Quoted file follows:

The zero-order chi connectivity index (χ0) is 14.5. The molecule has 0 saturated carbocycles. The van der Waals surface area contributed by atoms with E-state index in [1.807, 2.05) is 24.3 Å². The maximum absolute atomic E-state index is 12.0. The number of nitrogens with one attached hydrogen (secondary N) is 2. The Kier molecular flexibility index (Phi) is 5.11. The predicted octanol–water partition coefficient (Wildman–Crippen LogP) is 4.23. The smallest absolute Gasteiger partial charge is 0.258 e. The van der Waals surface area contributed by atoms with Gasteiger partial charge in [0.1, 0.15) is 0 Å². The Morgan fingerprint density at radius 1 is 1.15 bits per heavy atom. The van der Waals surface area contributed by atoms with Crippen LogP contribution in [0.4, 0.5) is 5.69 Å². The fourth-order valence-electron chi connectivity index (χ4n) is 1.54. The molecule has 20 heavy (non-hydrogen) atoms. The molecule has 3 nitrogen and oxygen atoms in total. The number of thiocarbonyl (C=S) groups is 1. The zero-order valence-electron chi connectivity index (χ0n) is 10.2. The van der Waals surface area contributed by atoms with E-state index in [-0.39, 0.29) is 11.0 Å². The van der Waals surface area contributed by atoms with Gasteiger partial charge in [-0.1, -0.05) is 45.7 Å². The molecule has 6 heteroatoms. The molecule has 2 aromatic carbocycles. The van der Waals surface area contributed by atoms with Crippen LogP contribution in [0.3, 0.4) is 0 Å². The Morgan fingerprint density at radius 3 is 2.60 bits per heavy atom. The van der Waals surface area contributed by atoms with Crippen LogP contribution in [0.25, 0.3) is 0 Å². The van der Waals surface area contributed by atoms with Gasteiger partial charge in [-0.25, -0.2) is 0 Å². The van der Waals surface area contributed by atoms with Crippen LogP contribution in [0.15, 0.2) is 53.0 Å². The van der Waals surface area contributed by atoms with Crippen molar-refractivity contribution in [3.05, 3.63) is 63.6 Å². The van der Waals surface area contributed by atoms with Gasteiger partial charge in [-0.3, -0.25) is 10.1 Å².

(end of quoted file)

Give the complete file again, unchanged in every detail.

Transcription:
The zero-order chi connectivity index (χ0) is 14.5. The molecule has 0 saturated carbocycles. The van der Waals surface area contributed by atoms with E-state index in [1.807, 2.05) is 24.3 Å². The maximum absolute atomic E-state index is 12.0. The number of nitrogens with one attached hydrogen (secondary N) is 2. The Kier molecular flexibility index (Phi) is 5.11. The predicted octanol–water partition coefficient (Wildman–Crippen LogP) is 4.23. The smallest absolute Gasteiger partial charge is 0.258 e. The van der Waals surface area contributed by atoms with Gasteiger partial charge in [0.1, 0.15) is 0 Å². The Morgan fingerprint density at radius 1 is 1.15 bits per heavy atom. The van der Waals surface area contributed by atoms with Crippen LogP contribution in [0.4, 0.5) is 5.69 Å². The fourth-order valence-electron chi connectivity index (χ4n) is 1.54. The molecule has 20 heavy (non-hydrogen) atoms. The molecule has 3 nitrogen and oxygen atoms in total. The number of thiocarbonyl (C=S) groups is 1. The zero-order valence-electron chi connectivity index (χ0n) is 10.2. The van der Waals surface area contributed by atoms with E-state index in [-0.39, 0.29) is 11.0 Å². The van der Waals surface area contributed by atoms with Gasteiger partial charge in [-0.1, -0.05) is 45.7 Å². The molecule has 6 heteroatoms. The molecule has 2 aromatic carbocycles. The van der Waals surface area contributed by atoms with Crippen LogP contribution in [0.3, 0.4) is 0 Å². The Morgan fingerprint density at radius 3 is 2.60 bits per heavy atom. The van der Waals surface area contributed by atoms with Crippen LogP contribution in [0.25, 0.3) is 0 Å². The van der Waals surface area contributed by atoms with Gasteiger partial charge in [-0.25, -0.2) is 0 Å². The van der Waals surface area contributed by atoms with Crippen LogP contribution in [0.15, 0.2) is 53.0 Å². The van der Waals surface area contributed by atoms with Crippen molar-refractivity contribution in [3.05, 3.63) is 63.6 Å². The van der Waals surface area contributed by atoms with Gasteiger partial charge in [-0.3, -0.25) is 10.1 Å².